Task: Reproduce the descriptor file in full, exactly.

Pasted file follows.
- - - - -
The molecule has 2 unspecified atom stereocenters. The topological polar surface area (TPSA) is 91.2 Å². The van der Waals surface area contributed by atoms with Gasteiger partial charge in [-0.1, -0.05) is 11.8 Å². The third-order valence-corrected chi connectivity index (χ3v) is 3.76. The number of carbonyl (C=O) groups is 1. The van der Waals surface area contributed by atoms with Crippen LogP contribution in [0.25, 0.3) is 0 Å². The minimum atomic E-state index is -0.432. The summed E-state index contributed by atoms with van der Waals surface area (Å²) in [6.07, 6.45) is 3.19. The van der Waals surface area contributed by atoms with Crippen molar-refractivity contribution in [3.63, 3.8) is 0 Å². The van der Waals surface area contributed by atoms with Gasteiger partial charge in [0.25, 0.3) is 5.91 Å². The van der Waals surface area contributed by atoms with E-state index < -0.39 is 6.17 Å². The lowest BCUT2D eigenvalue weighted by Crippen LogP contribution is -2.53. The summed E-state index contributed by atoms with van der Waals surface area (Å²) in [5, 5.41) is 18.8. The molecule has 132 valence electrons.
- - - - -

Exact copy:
The molecule has 2 unspecified atom stereocenters. The topological polar surface area (TPSA) is 91.2 Å². The van der Waals surface area contributed by atoms with Gasteiger partial charge in [-0.1, -0.05) is 11.8 Å². The third-order valence-corrected chi connectivity index (χ3v) is 3.76. The number of carbonyl (C=O) groups is 1. The van der Waals surface area contributed by atoms with Crippen LogP contribution in [0.25, 0.3) is 0 Å². The minimum atomic E-state index is -0.432. The summed E-state index contributed by atoms with van der Waals surface area (Å²) in [6.07, 6.45) is 3.19. The van der Waals surface area contributed by atoms with Crippen molar-refractivity contribution in [3.63, 3.8) is 0 Å². The van der Waals surface area contributed by atoms with Gasteiger partial charge in [0.25, 0.3) is 5.91 Å². The van der Waals surface area contributed by atoms with E-state index < -0.39 is 6.17 Å². The lowest BCUT2D eigenvalue weighted by Crippen LogP contribution is -2.53. The summed E-state index contributed by atoms with van der Waals surface area (Å²) in [5, 5.41) is 18.8. The molecule has 132 valence electrons.